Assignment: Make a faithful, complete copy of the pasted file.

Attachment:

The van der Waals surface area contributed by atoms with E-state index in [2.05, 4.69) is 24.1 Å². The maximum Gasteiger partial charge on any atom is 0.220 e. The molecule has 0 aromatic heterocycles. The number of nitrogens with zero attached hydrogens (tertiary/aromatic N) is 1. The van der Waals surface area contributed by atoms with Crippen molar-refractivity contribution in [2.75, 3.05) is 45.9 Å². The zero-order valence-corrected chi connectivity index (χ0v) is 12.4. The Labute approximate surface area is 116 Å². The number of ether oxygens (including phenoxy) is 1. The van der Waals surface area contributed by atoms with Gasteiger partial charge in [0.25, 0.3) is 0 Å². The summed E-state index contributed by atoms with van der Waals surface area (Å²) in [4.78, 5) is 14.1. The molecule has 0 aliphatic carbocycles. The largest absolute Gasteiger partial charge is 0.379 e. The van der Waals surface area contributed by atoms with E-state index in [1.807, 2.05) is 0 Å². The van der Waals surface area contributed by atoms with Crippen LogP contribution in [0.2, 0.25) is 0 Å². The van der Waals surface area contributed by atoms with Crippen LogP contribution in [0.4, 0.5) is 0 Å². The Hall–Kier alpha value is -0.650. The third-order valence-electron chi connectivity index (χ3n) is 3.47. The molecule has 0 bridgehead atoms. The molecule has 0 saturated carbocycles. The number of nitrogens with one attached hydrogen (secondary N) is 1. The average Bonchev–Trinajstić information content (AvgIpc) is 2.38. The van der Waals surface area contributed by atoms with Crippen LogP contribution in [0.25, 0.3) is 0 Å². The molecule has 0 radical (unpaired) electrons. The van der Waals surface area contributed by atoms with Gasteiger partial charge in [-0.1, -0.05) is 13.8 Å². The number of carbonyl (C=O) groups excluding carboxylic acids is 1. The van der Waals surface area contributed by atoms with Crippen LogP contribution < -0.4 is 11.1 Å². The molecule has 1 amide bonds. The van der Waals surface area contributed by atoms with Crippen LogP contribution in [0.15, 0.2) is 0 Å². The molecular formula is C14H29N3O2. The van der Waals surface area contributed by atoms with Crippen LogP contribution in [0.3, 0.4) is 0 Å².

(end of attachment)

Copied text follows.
The van der Waals surface area contributed by atoms with E-state index in [2.05, 4.69) is 24.1 Å². The maximum Gasteiger partial charge on any atom is 0.220 e. The molecule has 0 aromatic heterocycles. The number of nitrogens with zero attached hydrogens (tertiary/aromatic N) is 1. The van der Waals surface area contributed by atoms with Crippen molar-refractivity contribution in [2.75, 3.05) is 45.9 Å². The zero-order valence-corrected chi connectivity index (χ0v) is 12.4. The Labute approximate surface area is 116 Å². The number of ether oxygens (including phenoxy) is 1. The van der Waals surface area contributed by atoms with Gasteiger partial charge in [0.25, 0.3) is 0 Å². The summed E-state index contributed by atoms with van der Waals surface area (Å²) in [4.78, 5) is 14.1. The molecule has 0 aliphatic carbocycles. The largest absolute Gasteiger partial charge is 0.379 e. The van der Waals surface area contributed by atoms with E-state index in [1.807, 2.05) is 0 Å². The van der Waals surface area contributed by atoms with Crippen LogP contribution in [0.2, 0.25) is 0 Å². The van der Waals surface area contributed by atoms with Crippen LogP contribution in [0.4, 0.5) is 0 Å². The Hall–Kier alpha value is -0.650. The third-order valence-electron chi connectivity index (χ3n) is 3.47. The molecule has 0 bridgehead atoms. The molecule has 0 saturated carbocycles. The number of nitrogens with one attached hydrogen (secondary N) is 1. The average Bonchev–Trinajstić information content (AvgIpc) is 2.38. The van der Waals surface area contributed by atoms with Crippen LogP contribution in [0.25, 0.3) is 0 Å². The molecule has 0 radical (unpaired) electrons. The van der Waals surface area contributed by atoms with Gasteiger partial charge in [-0.1, -0.05) is 13.8 Å². The number of carbonyl (C=O) groups excluding carboxylic acids is 1. The van der Waals surface area contributed by atoms with Crippen LogP contribution < -0.4 is 11.1 Å². The molecule has 1 amide bonds. The van der Waals surface area contributed by atoms with Crippen LogP contribution in [0.15, 0.2) is 0 Å². The molecular formula is C14H29N3O2. The van der Waals surface area contributed by atoms with Crippen LogP contribution in [0.3, 0.4) is 0 Å².